A very Happy Father’s Day to all you fathers out there!

Friday, May 20, 2011

The New Client

For those of you venturing out of town this weekend, you might find this little tale of mine interesting. It's flash fiction, a short story in 300 words or less.

The New Client

Carol was miserable by nature. After an exhausting 4 hour flight the last thing she was in the mood for was finding out the midsize coupe she reserved was not to be. This lead to a heated, albeit one sided, argument with an unconcerned agent at the rental counter.

“I’m sorry for the inconvenience,” interrupted a sharply dressed woman with a restrained voice. “I’ve had someone bring around a luxury sedan. Please accept this with my compliments.”

Carol dismissed the agent at the counter with a piercing glower, followed by a condescending smile to the gracious manager.

In the car Carol regained her composure. This was her first meeting with the client; they had only spoken once on the phone. The address was unfamiliar, so she was grateful for the GPS.

Merge onto Interstate 84 West.

An hour went by. The sky was turning darker ahead and the surrounding area less inviting. Carol was getting anxious about being on time.

Turn left .5 miles ahead onto Charon Avenue.

“That voice sounds very familiar,” Carol mumbled to herself. She became increasingly distracted by the drastic change in scenery. “This can’t be right. There’s nothing out here.”

Turn Left onto Charon Avenue.

“This is absurd,” Carol remarked, making quick glances out of each window.

The road narrowed to one lane. Turning around was not an option.

Turn right 2 miles ahead onto Acheron Drive.

Something wasn’t right. The sky was pitch black with a deep red horizon.

Turn right onto Acheron.

As Carol turned the corner the scene ahead startled her. She stomped on the break. The car stopped inches from a sheer drop.

You’ve arrived at your...final...destination.

The doors locked. Carol panicked, pushing with all her strength on the brake pedal. A moment later the taillights disappeared over the edge.

Sunday, May 15, 2011

One TV Season Closer To “The Running Man”

Steven King had the right idea, and it’s more than just a little scary now. As we creep closer to 2019 with each new television season, the line between violence and entertainment is slowly blurring in the prime-time lineup. We have chefs who can’t recite the ingredients for Flan without using the “F” word, housewives you wouldn’t trust caring for your worst enemy’s children, and groups of desperate people on islands interacting with each other in ways Jane Goodall would have trouble explaining. But where did it start? Was it the day we found out TV Wrestling was fake? Maybe it was that episode of Geraldo when he got whacked in the head with a chair? They may have been there at the beginning to usher in this new form of entertainment, but to me Reality TV has its roots along the highways of this great nation of ours.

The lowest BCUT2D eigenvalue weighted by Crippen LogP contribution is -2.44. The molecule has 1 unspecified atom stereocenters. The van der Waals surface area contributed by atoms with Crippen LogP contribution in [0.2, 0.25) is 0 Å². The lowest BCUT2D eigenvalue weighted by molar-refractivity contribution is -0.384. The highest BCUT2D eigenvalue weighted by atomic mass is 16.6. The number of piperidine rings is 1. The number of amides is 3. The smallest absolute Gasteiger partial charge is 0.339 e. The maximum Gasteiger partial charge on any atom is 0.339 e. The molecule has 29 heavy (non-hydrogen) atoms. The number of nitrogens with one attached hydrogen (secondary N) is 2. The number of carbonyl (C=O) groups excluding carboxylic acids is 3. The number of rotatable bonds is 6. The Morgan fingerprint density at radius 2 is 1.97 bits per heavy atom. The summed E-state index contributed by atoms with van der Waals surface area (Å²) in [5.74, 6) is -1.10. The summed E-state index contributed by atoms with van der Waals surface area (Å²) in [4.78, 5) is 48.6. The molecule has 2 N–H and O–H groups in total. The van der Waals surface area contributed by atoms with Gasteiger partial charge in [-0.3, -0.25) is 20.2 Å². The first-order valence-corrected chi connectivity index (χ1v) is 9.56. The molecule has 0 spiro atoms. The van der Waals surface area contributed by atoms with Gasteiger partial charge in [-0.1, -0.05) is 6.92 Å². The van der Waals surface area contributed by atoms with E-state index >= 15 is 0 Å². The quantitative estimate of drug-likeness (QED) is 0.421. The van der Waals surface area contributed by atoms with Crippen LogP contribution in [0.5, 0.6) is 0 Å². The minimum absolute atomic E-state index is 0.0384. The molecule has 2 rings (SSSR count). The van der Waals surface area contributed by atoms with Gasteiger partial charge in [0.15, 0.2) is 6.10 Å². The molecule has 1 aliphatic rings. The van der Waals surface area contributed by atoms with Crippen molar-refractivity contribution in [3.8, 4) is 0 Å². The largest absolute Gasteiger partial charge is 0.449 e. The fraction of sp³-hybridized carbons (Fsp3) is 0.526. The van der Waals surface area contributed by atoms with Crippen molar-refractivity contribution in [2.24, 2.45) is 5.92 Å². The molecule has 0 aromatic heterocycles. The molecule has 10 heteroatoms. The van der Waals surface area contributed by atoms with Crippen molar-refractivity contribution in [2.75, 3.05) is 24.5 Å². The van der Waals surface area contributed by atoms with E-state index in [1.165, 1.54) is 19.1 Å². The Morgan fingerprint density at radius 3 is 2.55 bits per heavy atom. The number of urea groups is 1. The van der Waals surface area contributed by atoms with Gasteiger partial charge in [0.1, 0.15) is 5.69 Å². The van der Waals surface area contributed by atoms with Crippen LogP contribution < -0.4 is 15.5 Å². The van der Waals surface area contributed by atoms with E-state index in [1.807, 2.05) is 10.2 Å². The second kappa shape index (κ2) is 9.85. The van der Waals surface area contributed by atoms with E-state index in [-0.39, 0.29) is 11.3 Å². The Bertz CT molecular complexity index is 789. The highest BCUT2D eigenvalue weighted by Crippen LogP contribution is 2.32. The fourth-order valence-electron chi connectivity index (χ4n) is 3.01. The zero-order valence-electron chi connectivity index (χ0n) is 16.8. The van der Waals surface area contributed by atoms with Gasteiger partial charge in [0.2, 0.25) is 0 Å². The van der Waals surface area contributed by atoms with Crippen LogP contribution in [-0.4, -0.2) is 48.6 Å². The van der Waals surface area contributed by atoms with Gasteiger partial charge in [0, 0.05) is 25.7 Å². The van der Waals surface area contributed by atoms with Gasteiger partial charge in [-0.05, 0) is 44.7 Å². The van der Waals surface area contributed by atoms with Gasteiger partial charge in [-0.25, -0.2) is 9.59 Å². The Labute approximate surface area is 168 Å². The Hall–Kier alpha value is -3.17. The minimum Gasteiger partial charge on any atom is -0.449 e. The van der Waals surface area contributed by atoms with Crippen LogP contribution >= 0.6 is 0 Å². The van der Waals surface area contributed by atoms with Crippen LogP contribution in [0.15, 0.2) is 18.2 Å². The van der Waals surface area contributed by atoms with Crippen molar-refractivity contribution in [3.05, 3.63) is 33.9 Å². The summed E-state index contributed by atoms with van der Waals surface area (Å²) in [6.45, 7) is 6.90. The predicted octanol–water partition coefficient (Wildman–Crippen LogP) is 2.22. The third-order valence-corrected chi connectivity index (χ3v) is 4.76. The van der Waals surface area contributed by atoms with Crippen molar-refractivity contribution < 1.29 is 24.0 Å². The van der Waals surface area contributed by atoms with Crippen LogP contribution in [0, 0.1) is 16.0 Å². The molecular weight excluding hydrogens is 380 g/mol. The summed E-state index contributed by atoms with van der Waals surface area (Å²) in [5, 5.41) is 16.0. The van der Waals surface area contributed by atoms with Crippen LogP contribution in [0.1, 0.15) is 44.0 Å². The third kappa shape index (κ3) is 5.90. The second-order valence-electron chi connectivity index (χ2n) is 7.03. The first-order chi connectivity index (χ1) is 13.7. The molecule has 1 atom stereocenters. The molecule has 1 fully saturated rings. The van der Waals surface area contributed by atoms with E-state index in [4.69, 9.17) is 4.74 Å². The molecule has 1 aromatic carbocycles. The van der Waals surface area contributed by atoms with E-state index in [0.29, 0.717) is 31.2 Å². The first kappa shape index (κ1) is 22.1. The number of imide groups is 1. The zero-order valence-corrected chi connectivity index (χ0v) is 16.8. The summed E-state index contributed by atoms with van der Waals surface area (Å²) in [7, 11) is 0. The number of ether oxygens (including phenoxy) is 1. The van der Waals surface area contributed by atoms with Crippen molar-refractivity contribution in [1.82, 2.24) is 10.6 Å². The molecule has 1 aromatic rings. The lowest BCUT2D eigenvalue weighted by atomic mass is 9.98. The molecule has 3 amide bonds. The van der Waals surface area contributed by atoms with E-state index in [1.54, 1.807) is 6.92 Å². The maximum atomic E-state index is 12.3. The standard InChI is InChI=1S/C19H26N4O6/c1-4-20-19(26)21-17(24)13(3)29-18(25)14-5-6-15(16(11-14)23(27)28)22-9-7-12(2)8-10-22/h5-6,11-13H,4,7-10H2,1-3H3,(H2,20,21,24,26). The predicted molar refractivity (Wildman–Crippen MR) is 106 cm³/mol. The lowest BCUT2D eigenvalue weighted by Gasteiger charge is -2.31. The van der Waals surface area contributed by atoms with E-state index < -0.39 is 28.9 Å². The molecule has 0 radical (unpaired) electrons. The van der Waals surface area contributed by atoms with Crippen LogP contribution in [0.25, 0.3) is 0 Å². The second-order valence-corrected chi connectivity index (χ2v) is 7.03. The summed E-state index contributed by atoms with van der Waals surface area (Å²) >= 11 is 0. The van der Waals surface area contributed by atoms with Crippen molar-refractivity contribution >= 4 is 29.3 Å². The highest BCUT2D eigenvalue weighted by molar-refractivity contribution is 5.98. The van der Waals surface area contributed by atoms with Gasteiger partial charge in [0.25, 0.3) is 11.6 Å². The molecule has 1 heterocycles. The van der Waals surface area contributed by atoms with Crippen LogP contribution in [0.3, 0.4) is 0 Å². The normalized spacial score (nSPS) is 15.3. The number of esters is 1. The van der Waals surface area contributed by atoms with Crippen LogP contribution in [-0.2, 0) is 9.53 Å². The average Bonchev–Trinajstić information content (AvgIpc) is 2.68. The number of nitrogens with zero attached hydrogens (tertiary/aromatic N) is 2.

Essentially there are two types of people; those who slow to a crawl on a major Interstate at the mere sight of flashing lights and crumpled cars, and those who blow their horns and yell an assortment of expletives in an attempt to get the aforementioned moving more than 5 miles an hour. Somewhere, during one of these gaper delays, a Hollywood producer sat in the back of his gas guzzling limo and had an epiphany. After a few phone calls to cancel meetings, and an hour of moving slower than if his staff were behind the car pushing it, he gazes out the window and spots the future of television. One car is on it’s back with it’s wheels in the air like a dog doing tricks, and the other is a once sporty coupe which now looks like the prototype for the Smart Car. But that isn’t what set the light bulb off. What he saw was the 8-mile backup of “viewers” slowing down to get just a glimpse of the misery and carnage. And POOF! Reality TV was born.

Reality shows are making celebrities out of people who weren’t talented enough to mow our lawns yesterday, but today we’re taking fashion advise from them. They say it’s reality, but is it? Maybe it’s scripted just a teensy, tiny, little bit? Maybe just a casual suggestion here or there to get things rolling? Years ago they swore up and down TV Wrestling was real, and then they came out and said it was choreographed. Now it’s called Wrestling “entertainment” and they use an acronym hoping you’ll forget what they said before. Is this the fate of Reality Shows? Now that the viewers are hooked will these shows be choreographed, making them more and more outrageously real? Add to this a host with an Australian accent and an Erectile Dysfunction sponsor and you got yourself a hit show.